Escapade

    In stark contrast to the ‘Essential’ palette, Escapade is extravagant escapism in a colour-way. Taking cues from tropical destinations and 1980s style, this palette offers pale mints and pink hues for a holiday-vibes palette that’s at once nostalgic and futuristic.

    Dulux colours pictured: ‘Friends’ (background throughout), ‘Soft Fresco’ (flooring throughout), ‘Purple Balance’ (purple wall), ‘Sir Edmund’ (round plinth), ‘Solution’ (rectangle plinth), ‘Bondi’ (porthole wall), ‘Carmen’ (side wall) and ‘Cuticle Pink’ (bulkhead).Federation Cube by Porcelain Bear. Buds 3 table lamp by Rodolfo Dordoni for Foscarini and SPO1 Jeanette Chair by Space Furniture. Styling – Bree LeechPhoto – Mike Bakercourtesy of Dulux.

    Dulux colours pictured: ‘Bondi’ (porthole wall), ‘Pale Mustard’ (short wall), ‘Purple Balance’ (purple wall), ‘Solution’ (rectangle plinth), and ‘Sir Edmund’ (round plinth). Federation Cube by Porcelain Bear. Styling – Bree LeechPhoto – Mike Baker courtesy of Dulux.

    Dulux colours pictured: ‘Cuticle Pink’, ‘Bombay Pink’, ‘Friends’ and ‘Carmen’ (feature wall), and ‘Vivid White’ (trims and ceiling). Styling – Bree LeechPhoto – Lisa Cohen courtesy of Dulux.

    Dulux colours pictured: ‘Bombay Pink’ (wall left), ‘Solution’ (cupboards and shelves), and ‘Vivid White’ (trim and ceiling). Styling – Bree LeechPhoto – Lisa Cohen courtesy of Dulux.

    Dulux colours pictured: ‘Solution’ (rectangle plinth), ‘Carmen’ (wall left), ‘Soft Fresco’ and ‘Solution’ (geometric wall). Miniforms Illo Tavolino coffee tables from James Richardson and Bentu Tu Pendant from Remodern. Styling – Bree LeechPhoto – Mike Bakercourtesy of Dulux.

    Reflect

    This moody palette re-envisages the bold eclecticism of the 1960s and 1970s, while also drawing from classic 1940s and 1950s style. ‘Reflect’ is a trend which spans succulent greens to warm shades of pink,  greyed-off purple hues and what’s sure to emerge as favourite to rival ‘millennial pink’:  avocado green.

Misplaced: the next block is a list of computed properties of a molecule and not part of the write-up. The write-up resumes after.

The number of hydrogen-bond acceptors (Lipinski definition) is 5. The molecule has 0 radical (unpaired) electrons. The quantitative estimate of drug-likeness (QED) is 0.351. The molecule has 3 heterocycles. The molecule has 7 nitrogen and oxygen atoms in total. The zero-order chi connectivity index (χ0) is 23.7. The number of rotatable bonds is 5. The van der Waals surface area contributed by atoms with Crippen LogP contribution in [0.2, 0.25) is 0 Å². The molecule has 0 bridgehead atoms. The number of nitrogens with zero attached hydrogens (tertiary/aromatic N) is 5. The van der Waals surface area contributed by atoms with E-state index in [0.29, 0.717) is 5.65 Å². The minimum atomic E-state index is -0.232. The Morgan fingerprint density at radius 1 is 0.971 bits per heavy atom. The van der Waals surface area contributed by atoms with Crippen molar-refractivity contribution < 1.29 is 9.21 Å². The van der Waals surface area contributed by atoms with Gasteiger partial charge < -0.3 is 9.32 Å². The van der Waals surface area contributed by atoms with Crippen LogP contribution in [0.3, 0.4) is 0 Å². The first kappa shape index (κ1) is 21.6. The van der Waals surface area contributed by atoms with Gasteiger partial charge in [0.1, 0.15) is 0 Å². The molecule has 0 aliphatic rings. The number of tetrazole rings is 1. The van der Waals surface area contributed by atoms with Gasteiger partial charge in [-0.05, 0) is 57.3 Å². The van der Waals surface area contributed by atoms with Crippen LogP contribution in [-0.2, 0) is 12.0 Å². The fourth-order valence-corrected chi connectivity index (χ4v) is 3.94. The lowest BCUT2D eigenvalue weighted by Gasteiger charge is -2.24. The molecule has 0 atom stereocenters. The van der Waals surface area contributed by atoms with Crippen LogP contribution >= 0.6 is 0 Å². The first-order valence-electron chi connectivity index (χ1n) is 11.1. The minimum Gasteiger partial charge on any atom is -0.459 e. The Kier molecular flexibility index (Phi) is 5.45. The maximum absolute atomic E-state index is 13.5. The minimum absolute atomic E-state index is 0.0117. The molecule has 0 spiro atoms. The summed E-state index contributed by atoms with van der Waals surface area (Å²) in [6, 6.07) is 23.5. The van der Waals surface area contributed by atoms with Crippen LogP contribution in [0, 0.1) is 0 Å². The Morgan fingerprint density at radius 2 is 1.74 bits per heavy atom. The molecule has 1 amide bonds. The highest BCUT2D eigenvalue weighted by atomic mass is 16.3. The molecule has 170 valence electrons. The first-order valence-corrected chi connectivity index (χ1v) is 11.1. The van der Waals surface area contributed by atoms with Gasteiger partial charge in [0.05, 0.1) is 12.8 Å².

Dulux colours pictured (left to right): ‘Bruised Burgundy’, ‘Gold Effect Bronze Essence’ and ‘Forbidden Forest’. Styling – Bree LeechPhoto – Lisa Cohencourtesy of Dulux.

    Dulux colours pictured: ‘Biro Blue’ (columns), ‘Amazon Queen’ (wall front) and ‘Bruised Burgandy’ (wall rear). Boule Lamps by Sebastian Herkner for Pulpo from Hub Furniture, Fabric Senecaand Bilgola Day Bed by Adam Goodrum for Nau from Cult. Styling – Bree LeechPhoto – Mike Baker courtesy of Dulux.

    Dulux colours pictured: ‘Goyder Green’ (columns), ‘Porter’s Stainless Steel’ (column centre) and ‘Terra Rose’ (archway). Colossal pendant from Lost Profile Studio, and library Stairs by Robyn Holt and Liam Mugavin for Commissioned Editions from Criteria. Styling – Bree LeechPhoto – Mike Bakercourtesy of Dulux.

    Dulux colours pictured: ‘Goyder Green’ (walls and shelves) and ‘Lexicon Half’ (ceiling and trim). Styling – Bree LeechPhoto – Lisa Cohen courtesy of Dulux.

    http://thedesignfiles.net/2017/09/duluxs-2018-colour-forecast/

    https://www.dulux.com.au/specifier/colour/colourforecast/2018.html

    Life In Colour – Revisited

    Architecture studio Point Supreme designed this bright and fun apartment for a family with young children in Athens, Greece. Dubbed the Nadja Apartment, the house was once two separate flats, which were renovated and connected with a staircase in the middle.

    The focal point of the entire apartment, this custom-designed staircase construction is a small piece of architecture in itself which both connects and separates the kitchen from the living room. In a similar way, other custom-made constructions were introduced, efficiently separating the different areas of the open-plan first floor while still creating visual connections between them. Upstairs, the playful treatment of colour continues, with colourful details on the doors and a large pink rising sun at the top of the staircase.

    Nadja Apartment

    Nadja Apartment

    Nadja Apartment

    Nadja Apartment

    Nadja Apartment

    Nadja Apartment

    Nadja Apartment

    Nadja Apartment

    http://designaddicts.com.au/platform/2018/01/05/life-in-colour/?mc_cid=81aa7def93&mc_eid=166d025e53

     

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    The Farm

    Set high on the rolling hills of the New South Wales south coast, this dramatic home finds itself perfectly placed in the landscape to capture the sweeping views and give the owners the lifestyle of their dreams.

    The house is composed of four pavilions that sit around a central courtyard with deck and pool. Constructed using a combination of concrete and rammed earth, the house has the appearance of sitting in the earth and as the designers, Fergus Scott Architects puts it, the house “presents a series of ancient walls embedded in a spectacular windswept headland.” Vast glazing ensures all rooms of the house have views of the coast and surround hills.

    Together with the rammed earth and concrete, timber makes up the majority of the interior with joinery and furniture restrained and comfortable.

    Story by Brendan Guy, follow him on Instagram MrBrendanGuy

    Fergus Scott Architects

    Fergus Scott Architects

    Fergus Scott Architects

    http://designaddicts.com.au/platform/2018/01/02/the-farm-new-south-wales/

     

     

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    Image result for colorful kitchen

    http://besthomeideas.com.au/kitchens-that-get-better-for-living-in/